Pain is Feeling that has Become too Tightly Connected to the Body

Ever met someone who has a really weak and limp handshake, the kind where the hand flops around in your grip? It is not very satisfying. In fact, it can be a little disconcerting because you don’t feel like you have been properly able to meet or encounter the person. Where is she?  What is he afraid of? If a sensation (like touch) is too small or too soft, then it is hard to register or orient to the sensation. On the other hand, if you meet someone who has an iron grip and makes you secretly worry that your fingers are being broken, that is not any better. That hurts! You think “I see you already, I acknowledge you. Let go now, please!” Too much sensation causes pain, whether it is too much grip, or too much heat from a flame, or even too much cold from an ice cube. Take any kind of sensation and exaggerate it beyond normal measure—too much touch, heat, cold, light, noise—and it can become painful. This is a concept anthroposophic medicine has been working with for nearly a century: pain is feeling that has become too tightly connected to an organ, or to a part of the body.
This has far-reaching consequences. It provides new perspectives for working with heightened and stuck sensations, as well as the recognition that we need to move and rebalance our feeling life, as opposed to simply medicating pain away or ignoring what is happening. This is not to discount the very real impact of pain on our wellbeing. Pain medications are tremendously helpful and important when we have broken a bone or are recovering from a surgery, but they have been used too widely. Other kinds of therapies should instead be used to free and balance our feeling life; to bring movement and “breathing” to the sensing connection we have with our body.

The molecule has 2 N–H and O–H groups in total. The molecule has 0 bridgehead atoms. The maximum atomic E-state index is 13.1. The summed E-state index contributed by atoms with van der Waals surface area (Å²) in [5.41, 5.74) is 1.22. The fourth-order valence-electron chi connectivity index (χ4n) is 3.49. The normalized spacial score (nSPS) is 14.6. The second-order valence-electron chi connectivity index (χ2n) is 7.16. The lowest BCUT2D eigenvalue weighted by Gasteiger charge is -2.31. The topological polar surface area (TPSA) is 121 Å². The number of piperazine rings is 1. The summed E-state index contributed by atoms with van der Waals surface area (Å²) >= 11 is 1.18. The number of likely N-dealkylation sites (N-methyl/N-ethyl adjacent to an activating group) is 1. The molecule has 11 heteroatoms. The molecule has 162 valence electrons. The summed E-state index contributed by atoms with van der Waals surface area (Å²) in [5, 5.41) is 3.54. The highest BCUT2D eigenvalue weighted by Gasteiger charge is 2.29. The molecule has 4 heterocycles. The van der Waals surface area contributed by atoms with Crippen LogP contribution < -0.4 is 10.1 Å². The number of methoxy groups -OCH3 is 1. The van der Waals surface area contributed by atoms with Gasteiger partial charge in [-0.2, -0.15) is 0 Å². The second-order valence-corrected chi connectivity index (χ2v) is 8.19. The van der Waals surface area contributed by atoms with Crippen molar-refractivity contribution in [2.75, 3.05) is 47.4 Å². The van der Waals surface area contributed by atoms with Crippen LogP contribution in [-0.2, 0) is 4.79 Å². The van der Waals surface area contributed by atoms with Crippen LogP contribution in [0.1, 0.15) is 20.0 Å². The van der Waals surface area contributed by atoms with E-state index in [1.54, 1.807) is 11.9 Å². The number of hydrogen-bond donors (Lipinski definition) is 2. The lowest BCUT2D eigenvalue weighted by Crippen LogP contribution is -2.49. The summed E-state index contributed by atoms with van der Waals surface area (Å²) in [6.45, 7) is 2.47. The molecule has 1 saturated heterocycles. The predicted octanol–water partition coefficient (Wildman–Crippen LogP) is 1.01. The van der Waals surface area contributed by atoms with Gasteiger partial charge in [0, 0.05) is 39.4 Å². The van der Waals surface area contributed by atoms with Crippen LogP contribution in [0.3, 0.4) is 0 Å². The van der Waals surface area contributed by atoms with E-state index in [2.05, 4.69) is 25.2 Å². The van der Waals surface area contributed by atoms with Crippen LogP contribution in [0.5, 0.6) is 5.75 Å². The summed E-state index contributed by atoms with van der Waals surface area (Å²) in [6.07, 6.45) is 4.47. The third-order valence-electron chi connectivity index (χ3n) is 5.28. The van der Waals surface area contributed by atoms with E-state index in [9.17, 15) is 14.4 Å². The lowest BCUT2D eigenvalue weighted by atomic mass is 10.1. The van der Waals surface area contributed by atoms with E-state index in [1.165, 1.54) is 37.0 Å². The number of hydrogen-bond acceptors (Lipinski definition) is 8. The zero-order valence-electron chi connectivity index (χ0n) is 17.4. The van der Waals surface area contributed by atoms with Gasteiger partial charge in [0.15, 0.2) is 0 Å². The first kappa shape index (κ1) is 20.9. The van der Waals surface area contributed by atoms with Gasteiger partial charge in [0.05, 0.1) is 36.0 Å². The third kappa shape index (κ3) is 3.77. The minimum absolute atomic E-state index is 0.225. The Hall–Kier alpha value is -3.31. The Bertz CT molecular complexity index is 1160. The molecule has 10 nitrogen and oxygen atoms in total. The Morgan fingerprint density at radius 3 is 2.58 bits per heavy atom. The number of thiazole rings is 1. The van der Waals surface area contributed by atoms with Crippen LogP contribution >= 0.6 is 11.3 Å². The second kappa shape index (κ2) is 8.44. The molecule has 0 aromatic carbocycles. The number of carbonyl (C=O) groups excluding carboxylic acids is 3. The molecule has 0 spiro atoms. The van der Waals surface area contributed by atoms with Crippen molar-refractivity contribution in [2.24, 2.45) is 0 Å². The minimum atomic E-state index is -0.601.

In preparing for a recent presentation at the medical school here in Denver, I came across the following interview with a patient treated at the anthroposophic Kairos Rehabilitation Center in London. Besides meeting with an anthroposophic physician, patients there are able to also receive regular rhythmical massage and/or eurythmy therapy treatments.  Both therapies are hard to describe with words–watching a video is much better. So when you have some free moments, look at the video below and see how through ensouled physical movement, this woman is able to work at freeing and mobilizing her feeling life, and thereby reducing her physical pain. She engages and releases; moves forward and backward; lifts, then moves down. It has helped her transform.

Eurythmy Therapy at the anthroposophic Kairos Rehabilitation Clinic in London

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